8am Flinders Street – “A homage to 5pm Collins Street”
Most people who call Melbourne home have a special reverence for the painting 5pm Collins Street by John Brack, a fact supported by its vote as the most popular work in the National Gallery of Victoria collection . We all know Melbourne is celebrated for its four seasons and its possible to experience them all in one day but winter is the time that tests us all and portrays the city in its harshest backdrop.
Brack. was well known for his dark / grey wintery depictions of Melbourne and he is one of my favourite artists. The painting 5pm Collins Street cleverly illustrates the banality and drudgery of the office workers life in a big city (painted in 1955). Interestingly the artist originally came under fire for 5pm Collins Street as people took exception to their life being cast in the bleak shadow of the routine of a Melbourne winter, and it was possibly a case of the truth hurting. In recent times people often use the painting as a reminder of what they don’t want to become, that is, a somewhat depressed looking foot soldier trudging through the city on mass to a boring office job to pay the bills and count down the hours to the weekend.
With Brack in mind I spent the best part of a few early mornings snapping away on the corner of Flinders and Swanston and Flinders and Elizabeth Street to see if a Melbourne winter still held the same connotations.
5pm Collins Street – 1955
It has been a lengthy absence from WordPress for me but I’m back with a vengeance thanks to WordPress mobile app. I’m a bit of a technological dinosaur , which is often highlighted by the growing number of millennials in the workforce who are more than happy to find amusement at my expense. However, I will not let this deter me.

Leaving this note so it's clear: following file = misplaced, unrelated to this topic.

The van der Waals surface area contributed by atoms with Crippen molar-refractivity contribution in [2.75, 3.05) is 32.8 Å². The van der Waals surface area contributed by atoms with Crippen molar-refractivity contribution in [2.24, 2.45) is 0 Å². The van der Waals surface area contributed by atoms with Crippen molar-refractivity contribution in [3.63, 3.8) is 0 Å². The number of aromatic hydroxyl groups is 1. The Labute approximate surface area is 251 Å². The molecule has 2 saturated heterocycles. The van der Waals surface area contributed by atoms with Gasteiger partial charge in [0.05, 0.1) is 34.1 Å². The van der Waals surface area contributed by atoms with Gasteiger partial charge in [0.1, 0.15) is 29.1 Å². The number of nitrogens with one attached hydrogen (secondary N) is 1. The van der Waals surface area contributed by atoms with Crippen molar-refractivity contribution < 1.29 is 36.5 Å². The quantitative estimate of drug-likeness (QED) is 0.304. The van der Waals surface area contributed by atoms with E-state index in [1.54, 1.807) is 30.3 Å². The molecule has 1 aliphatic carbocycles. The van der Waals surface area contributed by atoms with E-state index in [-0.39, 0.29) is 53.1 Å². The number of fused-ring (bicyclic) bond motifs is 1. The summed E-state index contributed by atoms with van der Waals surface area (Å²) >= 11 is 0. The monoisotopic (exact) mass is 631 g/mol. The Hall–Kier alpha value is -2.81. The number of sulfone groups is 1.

One of the best features of instagram ( for me ) is the ability to share images instantly without the lengthy editing required for WordPress content, not to mention the instant gratification of somebody in Southern Guatemala enjoying the picture I posted of a rather mundane suburban breakfast in Melbourne .
Without further ado I have submitted my personal favourites from my instagram account for the lower tech savvy users and anti-instagram brigade to enjoy, with a promise to hit back with more regular content for WordPress followers in the future now I am armed with the mobile app.
Melbourne – Southbank
old Castlemaine Fire Station
Gardiner Creek – Glen Iris
Tatterstalls Lane Melbourne
Wall Art Hawthorn
off Lonsdale Street
Eureka / Arts Centre Melbourne
“The Scent of a woman” – most popular re-blogged image from WordPress.
This photo originally posted last year was thought provoking from a street photography and moralistic perspective. Although not as radical as watching Tony Abbott skull a beer it did cause a ripple of comments on social media and WordPress. The image, taken by chance, shows two male office workers looking, rather lecherously, at an attractive lady. I personally love the photo because it captures the moment perfectly and I love the setting of DeGraves Street, one of my favourite Melbourne lane ways, although not everyone agreed, some hinting that it was classic male chauvinist behaviour that they could do without seeing. Take it or leave it, but thank goodness we live in a world that lets me take the photo, post it on a world stage and let you ultimately decide what you think of it.